The United Nations body that promotes the integration of developing countries into the world economy today advised Guatemala to strengthen governance and improve the performance of it public institutions to attract more foreign direct investment (FDI).
An investment policy review of Guatemala by the UN Conference on Trade and Development (UNCTAD), released in Geneva, noted that although the country has modern laws relating to its investment regulatory framework, critical policies essential for the proper functioning and management of markets are yet to be implemented.
It cites the lack of a competition policy and the absence of a national agency to regulate competition as a case in point. Important government institutions are often too weak and poorly resourced to effectively fulfil their mandates, according to the review unveiled during the week-long meeting of UNCTAD’s Investment, Enterprise and Development Commission.
Supachai Panitchpakdi, the UNCTAD Secretary-General, said Guatemala’s open policies, protracted political and macroeconomic stability, and sizeable domestic market, in addition to its favourable geographic position and the quality of the labour force, point to a significant potential for attracting FDI.
But he said that poverty and the unequal distribution of income, low levels of education, and high crime rates continue to hamper economic and social development and to prevent the country from fully tapping its investment potential.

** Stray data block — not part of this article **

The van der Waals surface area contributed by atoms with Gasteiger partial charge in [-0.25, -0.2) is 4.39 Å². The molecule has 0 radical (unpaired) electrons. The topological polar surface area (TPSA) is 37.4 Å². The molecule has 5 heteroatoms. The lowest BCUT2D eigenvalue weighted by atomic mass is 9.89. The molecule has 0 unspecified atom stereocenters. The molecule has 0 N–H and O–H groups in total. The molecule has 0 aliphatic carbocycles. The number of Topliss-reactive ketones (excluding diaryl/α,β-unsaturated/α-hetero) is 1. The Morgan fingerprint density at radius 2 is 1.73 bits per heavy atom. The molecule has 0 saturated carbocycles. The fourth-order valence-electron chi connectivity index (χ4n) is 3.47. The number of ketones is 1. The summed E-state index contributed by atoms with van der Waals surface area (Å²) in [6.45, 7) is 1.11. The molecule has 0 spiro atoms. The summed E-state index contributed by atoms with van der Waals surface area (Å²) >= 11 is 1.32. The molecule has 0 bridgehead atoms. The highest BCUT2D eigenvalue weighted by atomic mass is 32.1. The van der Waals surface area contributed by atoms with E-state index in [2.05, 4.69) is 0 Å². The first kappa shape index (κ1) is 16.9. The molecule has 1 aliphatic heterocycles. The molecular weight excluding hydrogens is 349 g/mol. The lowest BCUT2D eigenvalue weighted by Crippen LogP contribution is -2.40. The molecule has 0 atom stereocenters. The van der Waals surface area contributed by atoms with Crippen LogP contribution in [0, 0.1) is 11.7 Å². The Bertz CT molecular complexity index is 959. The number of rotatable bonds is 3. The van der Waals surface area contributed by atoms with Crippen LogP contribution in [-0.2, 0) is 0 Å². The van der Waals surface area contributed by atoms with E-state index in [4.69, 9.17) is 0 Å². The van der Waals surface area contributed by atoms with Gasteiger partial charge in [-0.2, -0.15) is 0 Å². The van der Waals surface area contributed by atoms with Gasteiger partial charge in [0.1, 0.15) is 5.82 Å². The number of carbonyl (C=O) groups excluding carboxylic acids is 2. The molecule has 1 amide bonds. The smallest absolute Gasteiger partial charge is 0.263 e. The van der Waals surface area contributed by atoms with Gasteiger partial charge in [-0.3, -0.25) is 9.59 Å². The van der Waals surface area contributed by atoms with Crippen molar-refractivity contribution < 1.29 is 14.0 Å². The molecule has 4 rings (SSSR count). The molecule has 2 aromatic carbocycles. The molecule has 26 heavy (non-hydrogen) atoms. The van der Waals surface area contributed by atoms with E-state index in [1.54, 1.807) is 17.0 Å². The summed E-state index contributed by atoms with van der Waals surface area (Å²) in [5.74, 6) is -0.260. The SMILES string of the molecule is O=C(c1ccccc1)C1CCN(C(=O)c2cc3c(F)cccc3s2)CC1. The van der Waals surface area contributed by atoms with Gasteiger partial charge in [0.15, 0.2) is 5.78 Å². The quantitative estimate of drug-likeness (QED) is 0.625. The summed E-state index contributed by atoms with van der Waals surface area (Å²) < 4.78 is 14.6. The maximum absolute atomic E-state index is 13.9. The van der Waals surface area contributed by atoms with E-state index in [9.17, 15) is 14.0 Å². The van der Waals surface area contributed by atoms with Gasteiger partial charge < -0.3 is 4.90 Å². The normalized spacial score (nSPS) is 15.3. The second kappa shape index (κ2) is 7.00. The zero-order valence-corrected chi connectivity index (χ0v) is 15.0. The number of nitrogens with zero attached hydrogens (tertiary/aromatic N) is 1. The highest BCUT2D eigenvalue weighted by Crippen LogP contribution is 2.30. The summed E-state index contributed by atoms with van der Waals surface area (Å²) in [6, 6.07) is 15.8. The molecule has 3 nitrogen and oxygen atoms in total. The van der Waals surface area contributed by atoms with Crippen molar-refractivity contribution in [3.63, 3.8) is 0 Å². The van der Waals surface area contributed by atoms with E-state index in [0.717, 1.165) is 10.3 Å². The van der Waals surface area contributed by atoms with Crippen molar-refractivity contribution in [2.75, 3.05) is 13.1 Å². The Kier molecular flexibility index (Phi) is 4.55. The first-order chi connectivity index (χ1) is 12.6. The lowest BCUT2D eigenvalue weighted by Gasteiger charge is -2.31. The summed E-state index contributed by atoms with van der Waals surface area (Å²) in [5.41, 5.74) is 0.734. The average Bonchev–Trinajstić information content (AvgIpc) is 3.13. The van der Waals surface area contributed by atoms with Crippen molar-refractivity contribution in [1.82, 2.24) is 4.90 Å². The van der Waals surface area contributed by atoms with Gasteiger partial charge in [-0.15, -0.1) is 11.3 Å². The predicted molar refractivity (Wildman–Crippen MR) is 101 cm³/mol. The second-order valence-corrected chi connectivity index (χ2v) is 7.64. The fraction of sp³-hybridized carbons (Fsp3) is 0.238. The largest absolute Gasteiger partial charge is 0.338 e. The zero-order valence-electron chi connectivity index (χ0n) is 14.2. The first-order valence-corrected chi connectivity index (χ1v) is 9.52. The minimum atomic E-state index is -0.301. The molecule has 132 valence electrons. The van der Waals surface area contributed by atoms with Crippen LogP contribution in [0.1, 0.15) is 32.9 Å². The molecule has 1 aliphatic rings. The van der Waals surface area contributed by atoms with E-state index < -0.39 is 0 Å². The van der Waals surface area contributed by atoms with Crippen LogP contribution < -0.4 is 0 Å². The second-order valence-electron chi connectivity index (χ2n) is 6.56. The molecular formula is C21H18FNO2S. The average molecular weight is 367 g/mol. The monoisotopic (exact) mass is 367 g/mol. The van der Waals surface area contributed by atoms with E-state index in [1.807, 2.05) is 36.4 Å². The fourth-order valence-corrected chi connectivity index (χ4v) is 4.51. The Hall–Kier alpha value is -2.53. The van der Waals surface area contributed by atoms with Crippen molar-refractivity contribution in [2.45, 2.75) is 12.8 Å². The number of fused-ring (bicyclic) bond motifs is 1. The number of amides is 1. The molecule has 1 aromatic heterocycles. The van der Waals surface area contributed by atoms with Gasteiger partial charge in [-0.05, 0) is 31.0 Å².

The recommendations to the Guatemalan Government are intended to strengthen governance and public institutions, improve the regulatory framework for investment and assist Guatemala in attracting and deriving increased benefits from FDI.
Among its key recommendations, UNCTAD proposes elements of a comprehensive fiscal policy reform that would help Guatemala boost public revenue and offer investors a balanced and competitive fiscal regime.
Mr. Supachai also outlined the recommendations contained in the review relating to economic sectors considered strategic by the Government – energy, mining, and road infrastructure. He stressed the importance that a participatory process can have on the success of investment projects in those three critical areas, and on the well-being of populations affected by them.
Meanwhile, investment agencies from the Dominican Republic, Peru, and Zambia have won this year’s UNCTAD Investment Promotion Awards.
The three awards, presented to the winners in Geneva yesterday by Mr. Supachai and Patricia Francis, Executive Director of the International Trade Centre, focused on the contribution that investment promotion agencies can make to infrastructure development through attracting FDI.
The first award went to the Dominican Republic Export and Investment Centre (CEI-RD) for its role in attracting FDI and servicing investors in infrastructure, particularly a roads project, to improve access to remote areas and to support the development of tourism and other industries.
ProInversión of Peru received the second equal award for promoting and facilitating a public-private partnership (PPP) for the construction, operation, and maintenance of a wastewater treatment plant that is expected to directly benefit millions of people.
The third award went to the Zambia Development Agency for its work with different government entities in the promotion of PPPs and its role in attracting investment for a renewable-energy infrastructure project.